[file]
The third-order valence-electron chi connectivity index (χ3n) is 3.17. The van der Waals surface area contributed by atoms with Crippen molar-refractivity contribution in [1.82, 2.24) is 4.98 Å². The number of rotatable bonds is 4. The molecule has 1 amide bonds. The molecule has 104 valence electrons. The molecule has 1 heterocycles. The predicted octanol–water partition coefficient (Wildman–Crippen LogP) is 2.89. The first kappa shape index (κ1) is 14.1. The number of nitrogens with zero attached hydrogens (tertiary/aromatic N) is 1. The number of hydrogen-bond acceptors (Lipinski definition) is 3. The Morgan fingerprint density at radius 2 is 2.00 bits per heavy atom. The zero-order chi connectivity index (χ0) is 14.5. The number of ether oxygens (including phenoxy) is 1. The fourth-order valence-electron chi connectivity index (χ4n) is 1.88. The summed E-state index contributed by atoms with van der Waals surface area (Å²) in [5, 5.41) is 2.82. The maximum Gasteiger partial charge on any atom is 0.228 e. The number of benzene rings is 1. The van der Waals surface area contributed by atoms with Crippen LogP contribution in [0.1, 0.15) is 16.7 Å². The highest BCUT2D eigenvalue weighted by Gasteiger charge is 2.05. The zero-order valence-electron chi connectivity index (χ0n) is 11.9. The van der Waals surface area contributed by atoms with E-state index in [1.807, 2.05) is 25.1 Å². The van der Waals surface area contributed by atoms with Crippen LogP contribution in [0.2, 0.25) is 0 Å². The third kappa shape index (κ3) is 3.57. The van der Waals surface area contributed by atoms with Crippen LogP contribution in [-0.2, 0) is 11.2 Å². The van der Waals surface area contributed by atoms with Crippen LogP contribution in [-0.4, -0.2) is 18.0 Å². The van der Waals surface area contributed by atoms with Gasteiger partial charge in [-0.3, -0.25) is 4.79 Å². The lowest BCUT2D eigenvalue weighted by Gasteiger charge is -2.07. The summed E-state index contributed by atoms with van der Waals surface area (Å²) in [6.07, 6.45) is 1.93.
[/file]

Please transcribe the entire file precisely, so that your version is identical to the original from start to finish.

The third-order valence-electron chi connectivity index (χ3n) is 3.17. The van der Waals surface area contributed by atoms with Crippen molar-refractivity contribution in [1.82, 2.24) is 4.98 Å². The number of rotatable bonds is 4. The molecule has 1 amide bonds. The molecule has 104 valence electrons. The molecule has 1 heterocycles. The predicted octanol–water partition coefficient (Wildman–Crippen LogP) is 2.89. The first kappa shape index (κ1) is 14.1. The number of nitrogens with zero attached hydrogens (tertiary/aromatic N) is 1. The number of hydrogen-bond acceptors (Lipinski definition) is 3. The Morgan fingerprint density at radius 2 is 2.00 bits per heavy atom. The zero-order chi connectivity index (χ0) is 14.5. The number of ether oxygens (including phenoxy) is 1. The fourth-order valence-electron chi connectivity index (χ4n) is 1.88. The summed E-state index contributed by atoms with van der Waals surface area (Å²) in [5, 5.41) is 2.82. The maximum Gasteiger partial charge on any atom is 0.228 e. The number of benzene rings is 1. The van der Waals surface area contributed by atoms with Crippen LogP contribution in [0.1, 0.15) is 16.7 Å². The highest BCUT2D eigenvalue weighted by Gasteiger charge is 2.05. The zero-order valence-electron chi connectivity index (χ0n) is 11.9. The van der Waals surface area contributed by atoms with E-state index in [1.807, 2.05) is 25.1 Å². The van der Waals surface area contributed by atoms with Crippen LogP contribution in [0.2, 0.25) is 0 Å². The third kappa shape index (κ3) is 3.57. The van der Waals surface area contributed by atoms with Crippen LogP contribution in [-0.2, 0) is 11.2 Å². The van der Waals surface area contributed by atoms with Crippen LogP contribution in [-0.4, -0.2) is 18.0 Å². The van der Waals surface area contributed by atoms with Gasteiger partial charge in [-0.3, -0.25) is 4.79 Å². The lowest BCUT2D eigenvalue weighted by Gasteiger charge is -2.07. The summed E-state index contributed by atoms with van der Waals surface area (Å²) in [6.07, 6.45) is 1.93.